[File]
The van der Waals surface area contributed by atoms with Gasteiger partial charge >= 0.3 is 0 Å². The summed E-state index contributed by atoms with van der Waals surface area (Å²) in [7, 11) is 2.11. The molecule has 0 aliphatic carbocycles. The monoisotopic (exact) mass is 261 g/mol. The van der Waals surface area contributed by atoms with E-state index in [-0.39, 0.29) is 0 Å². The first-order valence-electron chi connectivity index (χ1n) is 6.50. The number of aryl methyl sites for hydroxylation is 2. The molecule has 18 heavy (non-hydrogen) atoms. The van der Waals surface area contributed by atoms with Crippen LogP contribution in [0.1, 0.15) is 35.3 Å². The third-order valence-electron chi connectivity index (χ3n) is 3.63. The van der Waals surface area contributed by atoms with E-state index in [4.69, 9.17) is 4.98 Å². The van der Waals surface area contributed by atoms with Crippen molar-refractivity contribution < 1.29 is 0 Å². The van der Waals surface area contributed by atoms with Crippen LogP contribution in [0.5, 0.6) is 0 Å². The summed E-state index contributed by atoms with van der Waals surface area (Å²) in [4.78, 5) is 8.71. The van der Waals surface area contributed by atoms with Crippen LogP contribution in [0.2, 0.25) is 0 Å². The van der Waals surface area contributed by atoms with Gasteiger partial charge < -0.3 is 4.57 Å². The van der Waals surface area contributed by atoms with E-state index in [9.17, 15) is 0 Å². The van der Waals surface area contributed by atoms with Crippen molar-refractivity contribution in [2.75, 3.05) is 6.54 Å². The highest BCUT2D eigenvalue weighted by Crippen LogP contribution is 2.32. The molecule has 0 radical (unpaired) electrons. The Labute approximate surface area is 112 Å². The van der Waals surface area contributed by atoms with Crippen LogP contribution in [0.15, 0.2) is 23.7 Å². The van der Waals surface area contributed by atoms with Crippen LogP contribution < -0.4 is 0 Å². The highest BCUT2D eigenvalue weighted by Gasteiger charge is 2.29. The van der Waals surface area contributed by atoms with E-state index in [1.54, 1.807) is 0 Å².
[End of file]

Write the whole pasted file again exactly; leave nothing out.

The van der Waals surface area contributed by atoms with Gasteiger partial charge >= 0.3 is 0 Å². The summed E-state index contributed by atoms with van der Waals surface area (Å²) in [7, 11) is 2.11. The molecule has 0 aliphatic carbocycles. The monoisotopic (exact) mass is 261 g/mol. The van der Waals surface area contributed by atoms with E-state index in [-0.39, 0.29) is 0 Å². The first-order valence-electron chi connectivity index (χ1n) is 6.50. The number of aryl methyl sites for hydroxylation is 2. The molecule has 18 heavy (non-hydrogen) atoms. The van der Waals surface area contributed by atoms with Crippen LogP contribution in [0.1, 0.15) is 35.3 Å². The third-order valence-electron chi connectivity index (χ3n) is 3.63. The van der Waals surface area contributed by atoms with E-state index in [4.69, 9.17) is 4.98 Å². The van der Waals surface area contributed by atoms with Crippen molar-refractivity contribution < 1.29 is 0 Å². The van der Waals surface area contributed by atoms with Crippen LogP contribution in [0.5, 0.6) is 0 Å². The summed E-state index contributed by atoms with van der Waals surface area (Å²) in [4.78, 5) is 8.71. The van der Waals surface area contributed by atoms with Crippen LogP contribution in [0.2, 0.25) is 0 Å². The van der Waals surface area contributed by atoms with Gasteiger partial charge < -0.3 is 4.57 Å². The van der Waals surface area contributed by atoms with E-state index in [9.17, 15) is 0 Å². The van der Waals surface area contributed by atoms with Crippen molar-refractivity contribution in [2.75, 3.05) is 6.54 Å². The highest BCUT2D eigenvalue weighted by Crippen LogP contribution is 2.32. The molecule has 0 radical (unpaired) electrons. The Labute approximate surface area is 112 Å². The van der Waals surface area contributed by atoms with Crippen LogP contribution in [0.15, 0.2) is 23.7 Å². The van der Waals surface area contributed by atoms with Crippen LogP contribution < -0.4 is 0 Å². The highest BCUT2D eigenvalue weighted by Gasteiger charge is 2.29. The van der Waals surface area contributed by atoms with E-state index in [1.54, 1.807) is 0 Å².